[7] As noted above, Penney contends that Simon advertises the Mall as a package entity and that the public perceives the Mall in that way. But, again, Penney does not designate any evidence in the record to support these contentions. And, in any event, the public perception or misperception of ownership and control would have no bearing on the legal principles that determine premises liability in this case.

    [8] In its memorandum in opposition to summary judgment, Penney did not make clear whether the paragraph quoted above referred to an argument for a contractual duty or a duty under the Thornhill test. Giving Penney the benefit of the doubt, we consider that paragraph to be Penney's analysis for both arguments.

    [9] On appeal, Penney provides a complete analysis of IPC's alleged duty under all three factors set out in Thornhill. But, again, we stand in the shoes of the trial court when reviewing an order on summary judgment, and our review is limited to those materials designated to the trial court. Donovan v. Grand Victoria Casino & Resort, L.P., 915 N.E.2d 1001, 1004 (Ind.Ct.App.2009). Given that Penney has not demonstrated a duty owed by IPC to the Walkers under the first factor set out in Thornhill. we decline to exercise our discretion to consider the remaining factors. See Grinnell Mut. Reins. Co. v. Ault, 918 N.E.2d 619, 626 n. 4 (Ind.Ct.App.2009).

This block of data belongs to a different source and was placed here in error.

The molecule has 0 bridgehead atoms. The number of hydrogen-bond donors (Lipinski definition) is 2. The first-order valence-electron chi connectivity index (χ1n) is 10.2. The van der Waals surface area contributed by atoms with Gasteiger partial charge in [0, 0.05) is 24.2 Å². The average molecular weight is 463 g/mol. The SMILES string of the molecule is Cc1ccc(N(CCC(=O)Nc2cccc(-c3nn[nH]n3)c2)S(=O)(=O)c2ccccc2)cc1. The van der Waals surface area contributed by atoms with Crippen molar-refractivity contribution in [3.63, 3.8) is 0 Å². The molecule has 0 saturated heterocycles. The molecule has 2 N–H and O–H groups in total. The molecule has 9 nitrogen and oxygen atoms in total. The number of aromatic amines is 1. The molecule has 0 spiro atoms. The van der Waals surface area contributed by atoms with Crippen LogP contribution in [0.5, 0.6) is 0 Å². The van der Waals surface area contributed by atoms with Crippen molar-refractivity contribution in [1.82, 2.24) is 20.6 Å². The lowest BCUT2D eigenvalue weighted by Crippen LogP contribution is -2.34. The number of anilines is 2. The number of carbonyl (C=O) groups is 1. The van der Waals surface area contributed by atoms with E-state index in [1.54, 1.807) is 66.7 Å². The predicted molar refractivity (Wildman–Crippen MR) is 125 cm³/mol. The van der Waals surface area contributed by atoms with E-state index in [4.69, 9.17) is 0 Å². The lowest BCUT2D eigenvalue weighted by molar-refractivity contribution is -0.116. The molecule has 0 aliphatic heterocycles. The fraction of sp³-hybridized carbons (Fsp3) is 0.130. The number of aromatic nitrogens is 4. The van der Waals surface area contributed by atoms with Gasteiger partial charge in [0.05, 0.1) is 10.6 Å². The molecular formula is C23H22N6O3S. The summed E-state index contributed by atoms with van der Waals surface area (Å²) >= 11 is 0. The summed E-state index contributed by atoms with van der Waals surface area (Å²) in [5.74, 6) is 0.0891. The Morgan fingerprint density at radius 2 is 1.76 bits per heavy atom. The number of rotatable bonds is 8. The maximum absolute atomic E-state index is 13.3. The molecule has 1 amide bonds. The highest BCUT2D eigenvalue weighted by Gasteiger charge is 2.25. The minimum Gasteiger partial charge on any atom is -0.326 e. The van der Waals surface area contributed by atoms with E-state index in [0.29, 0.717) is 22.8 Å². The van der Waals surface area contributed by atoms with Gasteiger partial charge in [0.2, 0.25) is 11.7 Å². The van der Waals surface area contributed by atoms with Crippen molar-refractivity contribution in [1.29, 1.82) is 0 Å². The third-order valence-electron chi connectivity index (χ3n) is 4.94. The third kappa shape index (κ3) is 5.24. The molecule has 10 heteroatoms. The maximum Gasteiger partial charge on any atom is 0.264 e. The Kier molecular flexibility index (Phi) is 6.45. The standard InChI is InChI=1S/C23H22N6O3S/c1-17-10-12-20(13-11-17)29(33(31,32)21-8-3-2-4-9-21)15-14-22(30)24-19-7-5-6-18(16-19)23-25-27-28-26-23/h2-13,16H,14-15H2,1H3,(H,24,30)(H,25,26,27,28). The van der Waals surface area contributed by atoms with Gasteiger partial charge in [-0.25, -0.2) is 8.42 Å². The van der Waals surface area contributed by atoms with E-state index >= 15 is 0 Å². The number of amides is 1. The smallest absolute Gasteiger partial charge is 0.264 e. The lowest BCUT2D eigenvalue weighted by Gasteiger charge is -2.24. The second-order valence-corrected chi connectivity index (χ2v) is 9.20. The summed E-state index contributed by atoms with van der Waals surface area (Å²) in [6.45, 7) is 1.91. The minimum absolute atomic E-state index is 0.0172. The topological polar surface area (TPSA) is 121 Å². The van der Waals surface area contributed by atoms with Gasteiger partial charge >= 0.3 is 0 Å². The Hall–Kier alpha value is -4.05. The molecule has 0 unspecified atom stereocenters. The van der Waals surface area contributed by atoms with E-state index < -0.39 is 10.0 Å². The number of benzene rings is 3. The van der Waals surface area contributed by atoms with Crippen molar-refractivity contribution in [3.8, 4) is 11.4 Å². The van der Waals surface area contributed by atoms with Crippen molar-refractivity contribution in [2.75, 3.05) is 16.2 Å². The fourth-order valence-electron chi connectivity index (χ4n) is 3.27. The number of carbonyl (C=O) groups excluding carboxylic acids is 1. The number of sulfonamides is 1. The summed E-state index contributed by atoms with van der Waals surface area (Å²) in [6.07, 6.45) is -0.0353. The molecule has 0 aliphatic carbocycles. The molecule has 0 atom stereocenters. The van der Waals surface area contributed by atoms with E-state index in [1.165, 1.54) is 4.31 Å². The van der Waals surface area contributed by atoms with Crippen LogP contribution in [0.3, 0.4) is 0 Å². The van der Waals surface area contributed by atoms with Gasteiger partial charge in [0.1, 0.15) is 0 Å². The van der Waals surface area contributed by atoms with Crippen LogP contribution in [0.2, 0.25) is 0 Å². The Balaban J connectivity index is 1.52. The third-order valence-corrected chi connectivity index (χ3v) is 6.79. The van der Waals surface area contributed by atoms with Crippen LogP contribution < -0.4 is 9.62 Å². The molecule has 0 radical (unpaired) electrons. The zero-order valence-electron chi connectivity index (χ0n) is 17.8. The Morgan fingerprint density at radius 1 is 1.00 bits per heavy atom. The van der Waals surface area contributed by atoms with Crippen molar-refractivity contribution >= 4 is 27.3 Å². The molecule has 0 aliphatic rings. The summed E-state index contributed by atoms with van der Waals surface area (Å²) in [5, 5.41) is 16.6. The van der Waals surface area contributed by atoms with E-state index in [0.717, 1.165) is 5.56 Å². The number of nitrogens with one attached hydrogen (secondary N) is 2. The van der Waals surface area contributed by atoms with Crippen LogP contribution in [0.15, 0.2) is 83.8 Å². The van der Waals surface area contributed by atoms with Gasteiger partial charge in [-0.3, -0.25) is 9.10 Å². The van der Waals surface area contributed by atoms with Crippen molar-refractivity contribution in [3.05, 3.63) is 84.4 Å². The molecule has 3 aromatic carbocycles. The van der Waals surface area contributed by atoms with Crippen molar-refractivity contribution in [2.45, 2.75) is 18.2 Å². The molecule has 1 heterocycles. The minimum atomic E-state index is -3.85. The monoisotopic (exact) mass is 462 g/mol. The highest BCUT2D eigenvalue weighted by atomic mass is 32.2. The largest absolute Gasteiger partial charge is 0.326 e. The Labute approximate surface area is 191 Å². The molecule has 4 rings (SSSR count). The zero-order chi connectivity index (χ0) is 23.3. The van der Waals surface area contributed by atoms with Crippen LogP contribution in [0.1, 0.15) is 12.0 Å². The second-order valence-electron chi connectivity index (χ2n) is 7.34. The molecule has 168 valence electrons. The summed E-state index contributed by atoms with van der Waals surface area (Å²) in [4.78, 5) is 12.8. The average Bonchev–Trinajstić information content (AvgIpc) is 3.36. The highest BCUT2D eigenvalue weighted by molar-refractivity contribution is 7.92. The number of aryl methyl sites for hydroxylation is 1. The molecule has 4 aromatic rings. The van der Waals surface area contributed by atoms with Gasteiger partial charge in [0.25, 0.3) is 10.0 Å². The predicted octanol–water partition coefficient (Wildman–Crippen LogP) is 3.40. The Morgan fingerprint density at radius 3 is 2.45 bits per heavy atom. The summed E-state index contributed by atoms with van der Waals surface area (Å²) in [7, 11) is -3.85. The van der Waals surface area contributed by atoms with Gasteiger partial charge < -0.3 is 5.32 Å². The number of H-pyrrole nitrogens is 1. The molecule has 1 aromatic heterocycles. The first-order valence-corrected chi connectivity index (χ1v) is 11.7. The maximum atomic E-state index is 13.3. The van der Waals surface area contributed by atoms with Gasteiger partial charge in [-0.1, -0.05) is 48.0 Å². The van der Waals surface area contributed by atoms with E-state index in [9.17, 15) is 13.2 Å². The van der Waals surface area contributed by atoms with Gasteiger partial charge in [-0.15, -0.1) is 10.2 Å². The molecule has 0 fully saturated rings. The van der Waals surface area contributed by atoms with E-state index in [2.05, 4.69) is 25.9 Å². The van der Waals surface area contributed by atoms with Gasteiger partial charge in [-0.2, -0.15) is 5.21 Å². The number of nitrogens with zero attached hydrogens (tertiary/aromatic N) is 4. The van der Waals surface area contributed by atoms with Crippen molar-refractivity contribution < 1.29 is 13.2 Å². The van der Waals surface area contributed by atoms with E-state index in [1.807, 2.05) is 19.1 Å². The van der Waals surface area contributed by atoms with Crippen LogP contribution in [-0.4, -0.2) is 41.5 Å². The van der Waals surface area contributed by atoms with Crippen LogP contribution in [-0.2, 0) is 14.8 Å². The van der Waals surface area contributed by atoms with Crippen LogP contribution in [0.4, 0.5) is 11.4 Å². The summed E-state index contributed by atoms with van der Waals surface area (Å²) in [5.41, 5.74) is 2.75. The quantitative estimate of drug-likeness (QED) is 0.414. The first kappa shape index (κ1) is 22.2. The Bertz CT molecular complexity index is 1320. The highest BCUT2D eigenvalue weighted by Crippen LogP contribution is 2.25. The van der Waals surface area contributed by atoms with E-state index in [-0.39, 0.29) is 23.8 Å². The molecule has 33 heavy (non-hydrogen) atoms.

[10] Penney also raises for the first time on appeal that IPC assumed a duty by gratuitously removing goose eggs and nests from the Penney site. Penney did designate IPC's application to the Department of Natural Resources for an egg/nest destructions subpermit, a permit to destroy goose eggs and nests, and related documentation. But, again, Penney did not raise the gratuitous assumption of duty in its motion in opposition to summary judgment or in its memorandum of law filed with the trial court. And Penney has no citations to the transcript in its brief to show that this argument was made to the trial court. As such, we decline to consider this argument on appeal. See Ault, 918 N.E.2d at 626 n. 4.